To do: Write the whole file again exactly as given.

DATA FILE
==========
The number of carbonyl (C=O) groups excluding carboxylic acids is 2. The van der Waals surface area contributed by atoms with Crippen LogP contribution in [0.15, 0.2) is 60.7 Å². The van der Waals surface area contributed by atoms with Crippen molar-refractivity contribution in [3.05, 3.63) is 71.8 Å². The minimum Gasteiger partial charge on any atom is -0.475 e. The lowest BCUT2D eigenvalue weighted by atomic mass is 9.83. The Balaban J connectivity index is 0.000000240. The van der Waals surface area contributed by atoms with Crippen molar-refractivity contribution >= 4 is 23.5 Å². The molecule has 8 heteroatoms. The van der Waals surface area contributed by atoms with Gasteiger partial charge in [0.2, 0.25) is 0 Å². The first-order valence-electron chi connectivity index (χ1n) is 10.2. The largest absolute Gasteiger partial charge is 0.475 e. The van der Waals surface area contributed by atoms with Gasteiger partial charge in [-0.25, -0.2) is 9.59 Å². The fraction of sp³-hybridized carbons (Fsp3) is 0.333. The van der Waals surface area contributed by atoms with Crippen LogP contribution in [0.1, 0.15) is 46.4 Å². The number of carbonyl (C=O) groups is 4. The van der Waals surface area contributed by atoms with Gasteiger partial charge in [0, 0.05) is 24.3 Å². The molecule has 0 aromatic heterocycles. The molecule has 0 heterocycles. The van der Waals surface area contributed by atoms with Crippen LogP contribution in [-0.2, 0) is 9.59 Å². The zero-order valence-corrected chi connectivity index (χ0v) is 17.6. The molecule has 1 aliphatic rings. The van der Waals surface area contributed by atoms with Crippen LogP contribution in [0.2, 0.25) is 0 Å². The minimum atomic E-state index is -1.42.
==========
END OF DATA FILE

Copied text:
The number of carbonyl (C=O) groups excluding carboxylic acids is 2. The van der Waals surface area contributed by atoms with Crippen LogP contribution in [0.15, 0.2) is 60.7 Å². The van der Waals surface area contributed by atoms with Crippen molar-refractivity contribution in [3.05, 3.63) is 71.8 Å². The minimum Gasteiger partial charge on any atom is -0.475 e. The lowest BCUT2D eigenvalue weighted by atomic mass is 9.83. The Balaban J connectivity index is 0.000000240. The van der Waals surface area contributed by atoms with Crippen molar-refractivity contribution >= 4 is 23.5 Å². The molecule has 8 heteroatoms. The van der Waals surface area contributed by atoms with Gasteiger partial charge in [0.2, 0.25) is 0 Å². The first-order valence-electron chi connectivity index (χ1n) is 10.2. The largest absolute Gasteiger partial charge is 0.475 e. The van der Waals surface area contributed by atoms with Gasteiger partial charge in [-0.25, -0.2) is 9.59 Å². The fraction of sp³-hybridized carbons (Fsp3) is 0.333. The van der Waals surface area contributed by atoms with Crippen LogP contribution in [0.1, 0.15) is 46.4 Å². The number of carbonyl (C=O) groups is 4. The van der Waals surface area contributed by atoms with Gasteiger partial charge in [0, 0.05) is 24.3 Å². The molecule has 0 aromatic heterocycles. The molecule has 0 heterocycles. The van der Waals surface area contributed by atoms with Crippen LogP contribution in [-0.2, 0) is 9.59 Å². The zero-order valence-corrected chi connectivity index (χ0v) is 17.6. The molecule has 1 aliphatic rings. The van der Waals surface area contributed by atoms with Crippen LogP contribution in [0.2, 0.25) is 0 Å². The minimum atomic E-state index is -1.42.